Trans World Airlines Inc. operated about 40 percent of its regularly scheduled flights out of Washington yesterday as the strike by 5,700 TWA flight attendants ended its second day.
TWA operated seven out of 21 scheduled flights from Dulles International and Washington National airports and three out of five scheduled flights from Baltimore-Washington International Airport, according to TWA spokeswoman Sally McElwreath. McElwreath said the airline expects to operate about the same number of flights out of Washington today, with flights increasing throughout the coming week as 1,500 new hires and 1,500 supervisors replace the striking flght attendants.
Worldwide, TWA canceled about half of its flights and halted service completely out of airports in Newark, Copenhagen, Cairo, Tel Aviv and Athens. Only two out of 14 TWA flights were operating out of New York's LaGuardia Airport. McElwreath said TWA expects to return to normal service within a week.
The TWA flight attendants went on strike early Friday morning after the union and the airline, which is controlled by New York financier Carl Icahn, failed to reach agreement on wage and work-rule concessions. Both sides said yesterday that future talks aimed at resolving the dispute have not been scheduled.
Icahn said that the flight attendants, whose base salaries range from $16,080 to $28,862 a year, average $35,000. He initially asked the flight attendants to accept a salary cut of 22 percent and work-rule changes.
While the flight attendants' strike will add losses to an already financially troubled airline, its ultimate effectiveness appears to hinge on the support the flight attendants receive from members of the International Association of Machinists and Aerospace Workers (IAM), the union representing TWA's mechanics. The union representing TWA's pilots previously agreed that it would not honor a strike by the flight attendants.
In Washington, TWA mechanics crossed the flight attendants' picket line and continued to service aircraft. IAM Treasurer Carl Laws said that nationwide, the union is leaving the decision of whether to honor the flight attendants' picket up to its individual members. Meanwhile, the IAM urged TWA and the flight attendants to settle their dispute.
"We regret the strike took place and urge the parties to go back to the bargaining table and resolve their differences," said Bill O'Driscoll, acting president of District 142, the union representing TWA machinists.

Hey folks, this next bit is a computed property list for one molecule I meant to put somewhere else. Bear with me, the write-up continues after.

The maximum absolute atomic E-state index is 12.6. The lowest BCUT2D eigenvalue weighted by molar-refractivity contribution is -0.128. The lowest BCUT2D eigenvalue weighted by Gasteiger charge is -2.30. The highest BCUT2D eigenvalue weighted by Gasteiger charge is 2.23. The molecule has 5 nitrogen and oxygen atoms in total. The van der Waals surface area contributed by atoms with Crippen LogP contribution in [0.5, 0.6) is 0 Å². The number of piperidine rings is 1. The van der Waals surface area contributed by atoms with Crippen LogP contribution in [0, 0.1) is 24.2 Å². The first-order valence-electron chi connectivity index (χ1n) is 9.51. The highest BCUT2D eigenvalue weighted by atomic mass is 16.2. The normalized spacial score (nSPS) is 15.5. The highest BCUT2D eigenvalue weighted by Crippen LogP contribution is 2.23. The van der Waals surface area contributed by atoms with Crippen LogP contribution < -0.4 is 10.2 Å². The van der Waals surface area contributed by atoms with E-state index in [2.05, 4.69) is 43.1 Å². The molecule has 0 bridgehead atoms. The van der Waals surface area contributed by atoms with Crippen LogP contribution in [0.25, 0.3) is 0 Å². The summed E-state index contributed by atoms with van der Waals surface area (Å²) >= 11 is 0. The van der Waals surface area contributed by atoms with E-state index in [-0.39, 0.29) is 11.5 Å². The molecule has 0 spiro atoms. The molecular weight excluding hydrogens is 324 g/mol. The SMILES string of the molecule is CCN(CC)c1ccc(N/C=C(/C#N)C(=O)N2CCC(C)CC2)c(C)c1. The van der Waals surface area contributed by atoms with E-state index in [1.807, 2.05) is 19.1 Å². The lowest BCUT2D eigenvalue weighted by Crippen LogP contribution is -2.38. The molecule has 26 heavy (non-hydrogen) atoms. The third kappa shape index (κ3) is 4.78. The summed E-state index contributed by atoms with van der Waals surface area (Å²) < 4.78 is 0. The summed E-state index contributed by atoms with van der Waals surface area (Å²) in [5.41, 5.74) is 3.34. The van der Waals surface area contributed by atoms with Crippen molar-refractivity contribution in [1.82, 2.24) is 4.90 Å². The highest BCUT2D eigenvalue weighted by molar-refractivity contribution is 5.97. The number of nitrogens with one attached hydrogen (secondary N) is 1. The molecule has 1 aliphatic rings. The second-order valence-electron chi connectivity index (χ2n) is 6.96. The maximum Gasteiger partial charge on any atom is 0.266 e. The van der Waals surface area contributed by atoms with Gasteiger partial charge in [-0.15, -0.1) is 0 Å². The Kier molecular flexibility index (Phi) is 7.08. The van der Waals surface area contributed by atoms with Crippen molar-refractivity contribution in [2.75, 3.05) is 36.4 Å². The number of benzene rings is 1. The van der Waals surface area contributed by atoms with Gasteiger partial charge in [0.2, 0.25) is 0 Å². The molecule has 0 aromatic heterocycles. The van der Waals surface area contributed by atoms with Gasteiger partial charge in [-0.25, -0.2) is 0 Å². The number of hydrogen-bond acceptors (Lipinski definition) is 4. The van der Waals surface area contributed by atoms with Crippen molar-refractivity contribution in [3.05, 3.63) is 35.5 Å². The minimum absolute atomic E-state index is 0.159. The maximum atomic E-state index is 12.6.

Laws said that about half of the machinists are not reporting for work across the country. He said that in Kansas City, where TWA overhauls its planes and does long-term maintenance work, 95 percent of the machinists did not report to work on Friday. TWA disputed these figures.
TWA's pilots and machinists recently agreed to accept wage cuts in return for a share of future profits, moves that were taken to encourage Icahn to outmaneuver Texas Air Chairman Frank Lorenzo, who also was interested in acquiring TWA. While TWA has hundreds of millions of dollars of cash on its balance sheet to survive a strike, Icahn has said that if the machinists and pilots honor the flight attendants' walkout, he may halt operations and sell the airline's airplanes and routes.
The strike left 450 TWA flight attendants stranded in Europe, according to Cynthia de Figueiredo, a member of the International Federation of Flight Attendants negotiating committee. She said the union has arranged for three "sweeper flights" to bring them home.
Meanwhile, at National Airport yesterday afternoon, four striking flight attendants formed a picket line. One, Alexandria's Cathi Duffy, said she is concerned that the supervisors and newly hired employes who replaced the flight attendants did not receive adequate training.
"I am most concerned about the internal cabin safety," Duffy said. "What if someone has a heart attack, or there is a fire or an evacuation? How is the Federal Aviation Administration monitoring the cabin safety? Some of those 18-year-olds crossing the picket lines don't know their feet from their elbows."
One passenger, Mohammed Afzal of Arlington, said he was not worried about cabin safety. Afzal said he was taking TWA flights from National to New York's Kennedy Airport and then to London. TWA called him at home on Friday night to confirm that his flights were operating